Despite the fluidity of these various descriptions, Fernandes stands by the idea that he creates ‘political dance parties.’ “It’s interesting, because museums and art spaces want to do it as their fundraiser. But it’s the work! You’re getting the work. Even to break down the idea of a political dance party; it’s challenging. But I like that challenge. I like to disrupt and create strange encounters, make people think in different ways. It’s like my identity. I’m Kenyan, Canadian and Indian, so my identity exists in different spaces which lead me to one thing: queer. To me, ‘queer’ is about self-identification; it’s a moniker which is open to inclusivity, but it’s constantly changing. It’s not just about a gendered, sexualized body: in this case, it’s about the space of the dance floor.”
This desire to question, disrupt and subvert bleeds into everything Fernandes says and does. He questions what it means to be a terrorist by specifically referencing Pulse: “They initially called it that but then found out he was American, right? So then they were like ‘oh, it’s not terrorism any more.’” He also unpicks the popular concept of a ‘safe space’, explaining that bodies can be ‘terrorized in a different way’ on the dance floor. “There are those moments of claustrophobia in the club where you might feel uncomfortable; it could be tied into that hallucinogenic high you might have, but there’s an element that your sense of security is being played with.”
The fact that ‘On Flashing Lights’ will take place in Toronto is also relevant. Last year, the city’s LGBTQ activists made global headlines for making a stand against police participation at its annual Pride. “We do have those societal structures of protection like the police, who I don’t feel are looking after our disenfranchised communities. There was actually a serial killer targeting men of color in Toronto last year, but the police weren’t fully engaging. I don’t want to place blame, but it doesn’t feel like they were doing the work they were supposed to do.”
Information is crucial when it comes to tackling injustice. As a teenager Fernandes absorbed these political messages through riot grrrl and punk culture more generally, but at the time he was also a ballet dancer. (He later moved into contemporary dance before having his career halted by a hamstring injury.) In his mind, the two worlds – punk and ballet – are interlinked, because they both create unison amongst their fans. “Gatherings of people for me are really powerful, because it’s about social solidarity; about coming together in unison.”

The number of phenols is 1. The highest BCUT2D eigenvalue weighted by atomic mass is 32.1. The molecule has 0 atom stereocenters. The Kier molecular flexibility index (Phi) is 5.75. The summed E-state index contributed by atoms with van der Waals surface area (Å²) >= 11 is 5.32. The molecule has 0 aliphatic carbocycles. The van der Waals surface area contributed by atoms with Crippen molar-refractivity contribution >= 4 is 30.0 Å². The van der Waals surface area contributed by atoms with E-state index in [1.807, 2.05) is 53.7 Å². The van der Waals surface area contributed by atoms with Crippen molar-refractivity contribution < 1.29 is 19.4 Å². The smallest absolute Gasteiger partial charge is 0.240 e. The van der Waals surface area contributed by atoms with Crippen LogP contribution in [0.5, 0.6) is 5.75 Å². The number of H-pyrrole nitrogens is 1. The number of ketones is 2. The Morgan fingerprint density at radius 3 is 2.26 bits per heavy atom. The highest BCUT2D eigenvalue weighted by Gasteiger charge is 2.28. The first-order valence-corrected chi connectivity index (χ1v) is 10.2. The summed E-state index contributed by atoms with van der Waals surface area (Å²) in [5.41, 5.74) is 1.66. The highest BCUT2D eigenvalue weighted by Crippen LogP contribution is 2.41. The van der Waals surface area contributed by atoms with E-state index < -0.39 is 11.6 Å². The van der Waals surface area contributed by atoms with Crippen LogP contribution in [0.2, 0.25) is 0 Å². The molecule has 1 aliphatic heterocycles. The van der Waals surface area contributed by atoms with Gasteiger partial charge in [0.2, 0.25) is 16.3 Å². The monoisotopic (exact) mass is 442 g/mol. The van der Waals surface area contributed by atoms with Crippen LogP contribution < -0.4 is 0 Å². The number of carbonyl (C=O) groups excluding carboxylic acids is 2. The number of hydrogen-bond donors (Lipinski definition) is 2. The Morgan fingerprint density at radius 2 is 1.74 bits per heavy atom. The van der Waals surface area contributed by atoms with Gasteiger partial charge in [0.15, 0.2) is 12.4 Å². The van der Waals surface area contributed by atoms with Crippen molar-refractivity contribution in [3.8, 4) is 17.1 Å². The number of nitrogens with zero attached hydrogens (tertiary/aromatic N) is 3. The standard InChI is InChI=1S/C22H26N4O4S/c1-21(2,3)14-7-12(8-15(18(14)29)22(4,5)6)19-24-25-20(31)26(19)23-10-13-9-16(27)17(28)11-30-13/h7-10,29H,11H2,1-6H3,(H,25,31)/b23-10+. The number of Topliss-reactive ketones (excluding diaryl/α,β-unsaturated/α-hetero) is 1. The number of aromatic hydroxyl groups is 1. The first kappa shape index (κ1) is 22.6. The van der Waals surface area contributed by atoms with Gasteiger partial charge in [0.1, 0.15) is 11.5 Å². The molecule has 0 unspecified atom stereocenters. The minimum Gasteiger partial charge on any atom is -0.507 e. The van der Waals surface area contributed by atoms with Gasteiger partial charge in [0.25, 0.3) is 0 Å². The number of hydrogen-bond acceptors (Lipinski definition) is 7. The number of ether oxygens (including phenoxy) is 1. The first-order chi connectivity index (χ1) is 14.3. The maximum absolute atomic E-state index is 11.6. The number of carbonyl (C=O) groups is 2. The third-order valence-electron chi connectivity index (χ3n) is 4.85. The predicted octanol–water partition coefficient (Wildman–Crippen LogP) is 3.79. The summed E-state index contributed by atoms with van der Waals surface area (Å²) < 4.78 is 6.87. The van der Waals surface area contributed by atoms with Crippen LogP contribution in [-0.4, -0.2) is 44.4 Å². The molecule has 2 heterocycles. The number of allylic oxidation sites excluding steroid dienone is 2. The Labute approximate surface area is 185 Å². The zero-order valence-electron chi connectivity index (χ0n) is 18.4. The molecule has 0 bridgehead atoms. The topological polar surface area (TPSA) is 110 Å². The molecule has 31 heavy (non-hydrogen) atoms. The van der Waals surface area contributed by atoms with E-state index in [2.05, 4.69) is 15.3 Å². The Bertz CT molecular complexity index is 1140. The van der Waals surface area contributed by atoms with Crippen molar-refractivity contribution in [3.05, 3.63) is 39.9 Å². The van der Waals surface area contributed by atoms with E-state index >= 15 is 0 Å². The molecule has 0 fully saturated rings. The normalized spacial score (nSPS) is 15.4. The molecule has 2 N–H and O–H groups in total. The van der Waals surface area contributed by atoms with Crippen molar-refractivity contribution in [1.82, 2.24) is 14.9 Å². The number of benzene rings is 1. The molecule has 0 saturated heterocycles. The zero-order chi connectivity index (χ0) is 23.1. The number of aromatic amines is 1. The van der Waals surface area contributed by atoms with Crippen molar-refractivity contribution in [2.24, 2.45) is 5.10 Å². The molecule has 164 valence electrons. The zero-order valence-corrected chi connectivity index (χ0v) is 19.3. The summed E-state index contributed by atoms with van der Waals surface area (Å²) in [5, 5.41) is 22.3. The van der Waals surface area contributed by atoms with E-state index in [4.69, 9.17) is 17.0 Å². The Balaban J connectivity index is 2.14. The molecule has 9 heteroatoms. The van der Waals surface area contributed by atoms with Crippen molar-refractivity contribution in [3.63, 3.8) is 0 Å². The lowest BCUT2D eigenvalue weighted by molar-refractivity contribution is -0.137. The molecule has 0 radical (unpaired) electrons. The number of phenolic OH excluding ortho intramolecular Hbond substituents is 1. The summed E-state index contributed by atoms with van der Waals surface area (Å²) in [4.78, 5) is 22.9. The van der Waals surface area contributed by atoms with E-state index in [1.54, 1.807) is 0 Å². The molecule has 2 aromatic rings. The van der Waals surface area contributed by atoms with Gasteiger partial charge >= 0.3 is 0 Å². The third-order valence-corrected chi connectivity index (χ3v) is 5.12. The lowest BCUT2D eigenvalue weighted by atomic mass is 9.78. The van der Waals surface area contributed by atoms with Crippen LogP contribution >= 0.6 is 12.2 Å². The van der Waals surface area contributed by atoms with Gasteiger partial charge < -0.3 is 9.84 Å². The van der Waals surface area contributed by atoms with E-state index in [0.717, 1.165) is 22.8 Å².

By aiming to make visitors dance in unison against the lights of police cars, Fernandes is actively trying to facilitate solidarity. He’s investigating ideas around queer spaces, safety and solidarity, but he’s also tapping into the celebratory spirit of dance to make people feel genuinely good. “Of course I want people to gather and have a good time,” he says of his main hopes for the work. “The audience will be a diverse group of people, but I want them all to pause and think: why am I dancing in the streets of Toronto in the middle of the night with these police cars? I want people to restart, rethink and then form an opinion, or a dialogue.”
It’s all part of his wider mission to queer conventional ways of thinking, and open up new ways of thinking. “In my work, queer is just a way to think about things through non-binaries,” he summarizes. “It’s about moving forward, not about being marginalized or being a victim. To me, the idea of ‘queer’ is about creating new, future possibilities – or at least that’s how I want to use it.”